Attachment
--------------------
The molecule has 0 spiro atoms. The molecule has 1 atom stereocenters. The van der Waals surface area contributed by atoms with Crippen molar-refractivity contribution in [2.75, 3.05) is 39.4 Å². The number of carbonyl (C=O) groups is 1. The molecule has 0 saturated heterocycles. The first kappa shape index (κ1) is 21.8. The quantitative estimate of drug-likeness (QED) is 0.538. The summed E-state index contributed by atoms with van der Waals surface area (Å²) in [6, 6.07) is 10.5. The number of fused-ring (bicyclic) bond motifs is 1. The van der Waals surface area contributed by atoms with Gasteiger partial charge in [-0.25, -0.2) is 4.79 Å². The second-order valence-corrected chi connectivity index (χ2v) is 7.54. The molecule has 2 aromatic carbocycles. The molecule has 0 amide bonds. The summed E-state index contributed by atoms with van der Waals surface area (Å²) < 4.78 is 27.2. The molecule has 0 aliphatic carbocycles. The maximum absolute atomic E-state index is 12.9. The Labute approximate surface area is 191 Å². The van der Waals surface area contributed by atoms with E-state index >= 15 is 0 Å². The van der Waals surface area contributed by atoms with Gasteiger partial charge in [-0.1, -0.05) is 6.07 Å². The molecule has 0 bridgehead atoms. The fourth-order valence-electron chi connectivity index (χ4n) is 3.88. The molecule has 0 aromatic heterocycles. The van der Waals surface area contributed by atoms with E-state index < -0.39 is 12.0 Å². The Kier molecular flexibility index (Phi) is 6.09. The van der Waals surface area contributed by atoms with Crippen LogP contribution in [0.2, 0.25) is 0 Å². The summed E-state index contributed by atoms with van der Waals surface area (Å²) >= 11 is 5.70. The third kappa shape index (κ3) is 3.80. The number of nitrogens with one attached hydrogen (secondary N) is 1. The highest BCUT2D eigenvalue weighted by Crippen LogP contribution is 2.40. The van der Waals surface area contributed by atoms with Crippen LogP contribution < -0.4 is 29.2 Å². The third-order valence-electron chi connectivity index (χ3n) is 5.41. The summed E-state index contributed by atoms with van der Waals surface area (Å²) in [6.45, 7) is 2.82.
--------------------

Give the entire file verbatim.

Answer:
The molecule has 0 spiro atoms. The molecule has 1 atom stereocenters. The van der Waals surface area contributed by atoms with Crippen molar-refractivity contribution in [2.75, 3.05) is 39.4 Å². The number of carbonyl (C=O) groups is 1. The molecule has 0 saturated heterocycles. The first kappa shape index (κ1) is 21.8. The quantitative estimate of drug-likeness (QED) is 0.538. The summed E-state index contributed by atoms with van der Waals surface area (Å²) in [6, 6.07) is 10.5. The number of fused-ring (bicyclic) bond motifs is 1. The van der Waals surface area contributed by atoms with Gasteiger partial charge in [-0.25, -0.2) is 4.79 Å². The second-order valence-corrected chi connectivity index (χ2v) is 7.54. The molecule has 2 aromatic carbocycles. The molecule has 0 amide bonds. The summed E-state index contributed by atoms with van der Waals surface area (Å²) < 4.78 is 27.2. The molecule has 0 aliphatic carbocycles. The maximum absolute atomic E-state index is 12.9. The Labute approximate surface area is 191 Å². The van der Waals surface area contributed by atoms with E-state index >= 15 is 0 Å². The van der Waals surface area contributed by atoms with Gasteiger partial charge in [-0.1, -0.05) is 6.07 Å². The molecule has 0 bridgehead atoms. The fourth-order valence-electron chi connectivity index (χ4n) is 3.88. The molecule has 0 aromatic heterocycles. The van der Waals surface area contributed by atoms with E-state index < -0.39 is 12.0 Å². The Kier molecular flexibility index (Phi) is 6.09. The van der Waals surface area contributed by atoms with Crippen LogP contribution in [0.2, 0.25) is 0 Å². The summed E-state index contributed by atoms with van der Waals surface area (Å²) >= 11 is 5.70. The third kappa shape index (κ3) is 3.80. The number of nitrogens with one attached hydrogen (secondary N) is 1. The highest BCUT2D eigenvalue weighted by Crippen LogP contribution is 2.40. The van der Waals surface area contributed by atoms with Crippen LogP contribution < -0.4 is 29.2 Å². The third-order valence-electron chi connectivity index (χ3n) is 5.41. The summed E-state index contributed by atoms with van der Waals surface area (Å²) in [6.45, 7) is 2.82.